Smack dab in the middle of the Bloody Bay shoreline, the beachfront locale overlooks the placid water, a favorite of Hobie Cats zipping back and forth. In the shallow sea, you can walk on soft sand for at least 50 yards with the water reaching only chest high. At the jerk hut, I lined up with my plate for lunch, then headed back to the beach chair to be serenaded by guitarists singing Bob Marley tunes while I dug into my food, washing it down with a cool Red Stripe beer.
Just off the famed 7-Mile Beach of Negril, Bloody Bay has far less of the hustle and bustle of the main strip. Reclining on our lounge chairs down by the ocean, we watched the occasional musician strolling by, along with folks selling cigarettes, cigars, marijuana and sundresses, and women offering to braid your hair, but we never felt hounded by hagglers.
(Laris Karklis/The Washington Post)
I’ve often wondered why Jamaica, a country with arguably the richest native culture in the Caribbean, is home to so many all-inclusive resorts that seem to care little about the place they’re in as long as it has beaches. Perhaps the all-inclusive serves as a barrier between visitors and the steady stream of locals selling their wares.
Jamaicans, for their part, have a love-hate relationship with the all-inclusive concept. Tourism is the country’s No. 1 industry, and resorts such as Sandals, Swept Away, Breezes, Iberostar and Riu certainly help create jobs. But they can also act as gated communities that visitors never have to step outside until they leave the country. This upsets many Jamaicans, who simply want travelers to savor the full island experience, from viewing the scenery to dining on genuine Jamaican food to visiting local artisans and seeing their latest wares.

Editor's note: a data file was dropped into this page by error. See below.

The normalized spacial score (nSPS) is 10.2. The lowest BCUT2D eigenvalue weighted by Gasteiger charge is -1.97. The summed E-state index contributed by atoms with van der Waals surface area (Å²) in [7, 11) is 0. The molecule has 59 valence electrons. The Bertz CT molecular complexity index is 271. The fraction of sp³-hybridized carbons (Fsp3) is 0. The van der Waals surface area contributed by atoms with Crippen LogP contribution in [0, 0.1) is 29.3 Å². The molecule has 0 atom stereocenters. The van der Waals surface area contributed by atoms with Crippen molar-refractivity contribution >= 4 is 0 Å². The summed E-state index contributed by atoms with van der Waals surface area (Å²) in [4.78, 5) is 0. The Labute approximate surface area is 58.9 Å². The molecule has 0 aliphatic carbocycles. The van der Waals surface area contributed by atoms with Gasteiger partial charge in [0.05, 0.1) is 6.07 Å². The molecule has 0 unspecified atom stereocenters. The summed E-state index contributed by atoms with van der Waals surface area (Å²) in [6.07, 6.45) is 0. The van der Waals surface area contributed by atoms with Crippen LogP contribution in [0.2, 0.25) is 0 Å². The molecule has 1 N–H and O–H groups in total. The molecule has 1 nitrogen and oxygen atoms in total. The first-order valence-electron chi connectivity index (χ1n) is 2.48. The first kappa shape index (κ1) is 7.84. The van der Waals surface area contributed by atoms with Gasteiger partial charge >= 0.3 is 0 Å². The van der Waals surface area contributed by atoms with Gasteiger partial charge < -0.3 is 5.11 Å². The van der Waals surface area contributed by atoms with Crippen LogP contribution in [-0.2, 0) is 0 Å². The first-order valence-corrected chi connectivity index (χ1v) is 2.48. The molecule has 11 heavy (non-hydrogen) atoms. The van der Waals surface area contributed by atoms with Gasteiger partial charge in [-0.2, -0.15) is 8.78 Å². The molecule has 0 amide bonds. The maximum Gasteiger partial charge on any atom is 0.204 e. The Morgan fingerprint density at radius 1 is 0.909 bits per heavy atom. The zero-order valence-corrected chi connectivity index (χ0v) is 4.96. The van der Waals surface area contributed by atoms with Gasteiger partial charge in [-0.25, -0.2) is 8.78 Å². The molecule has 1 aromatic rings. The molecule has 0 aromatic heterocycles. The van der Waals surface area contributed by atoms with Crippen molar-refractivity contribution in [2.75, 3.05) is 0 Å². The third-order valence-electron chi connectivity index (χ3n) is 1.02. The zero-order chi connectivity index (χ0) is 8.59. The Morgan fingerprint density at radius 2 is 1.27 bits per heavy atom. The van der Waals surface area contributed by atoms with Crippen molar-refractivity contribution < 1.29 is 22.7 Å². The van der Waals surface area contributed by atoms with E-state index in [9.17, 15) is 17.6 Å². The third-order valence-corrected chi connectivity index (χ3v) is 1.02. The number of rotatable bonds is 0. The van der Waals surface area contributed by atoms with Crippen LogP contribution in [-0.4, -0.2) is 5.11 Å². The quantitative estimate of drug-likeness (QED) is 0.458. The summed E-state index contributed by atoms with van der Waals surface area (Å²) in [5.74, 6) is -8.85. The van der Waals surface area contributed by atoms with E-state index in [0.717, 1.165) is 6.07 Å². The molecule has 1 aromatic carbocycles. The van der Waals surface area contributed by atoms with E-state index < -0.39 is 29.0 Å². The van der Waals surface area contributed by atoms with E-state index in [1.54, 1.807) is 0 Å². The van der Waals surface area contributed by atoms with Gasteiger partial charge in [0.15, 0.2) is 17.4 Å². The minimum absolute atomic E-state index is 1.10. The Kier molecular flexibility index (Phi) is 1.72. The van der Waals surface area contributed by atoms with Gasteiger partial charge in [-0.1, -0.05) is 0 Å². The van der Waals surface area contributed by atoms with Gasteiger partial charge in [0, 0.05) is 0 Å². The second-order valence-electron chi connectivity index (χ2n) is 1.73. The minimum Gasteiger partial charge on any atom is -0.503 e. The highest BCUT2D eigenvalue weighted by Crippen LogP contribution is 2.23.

“We hear that some of these hotels tell their guests that it’s dangerous to travel around Jamaica,” says my driver, Courteney Smith, on the 90-minute ride from Montego Bay Airport to Negril. “These rumors make us angry, because they’re simply not true.”
Having been to Jamaica more than a half-dozen times, I can say that you’d be foolish not to leave the resort premises and experience the island’s varied topography, from long stretches of shoreline to thick forests tangled with bamboo and ripe with mangoes, bananas and coffee, to the 7,400-foot apogee of the Blue Mountains. To see the real Jamaica, you have to go for a drive into the countryside, where churches are filled with bonnet-clad women on Sundays and children walk to and from school in their blue uniforms on weekdays.
My family has rafted down mountainous rivers with water as clear as white rum; taken horseback rides high up the hills, past the dilapidated walls of former cotton plantations that date to the time of Spanish rule in the 1600s; snorkeled with stingrays at the cavernous westernmost part of the island, just past the cliff divers at Rick’s Cafe; and hired a driver to take us far away from the congested coast up to Bob Marley’s final resting spot. We’ve tasted sugar cane from the fields, watched guides climb tall palms to cut down a coconut and offer us the milk to drink, and stopped at seaside huts that serve only freshly caught lobster. A funny thing happens once you leave the resort towns. The proud Jamaicans don’t want to sell you anything. They only want you to enjoy their land. That’s why I find myself returning to this island in the sun so often (that and the fact that I need a serious dose of humidity come midwinter).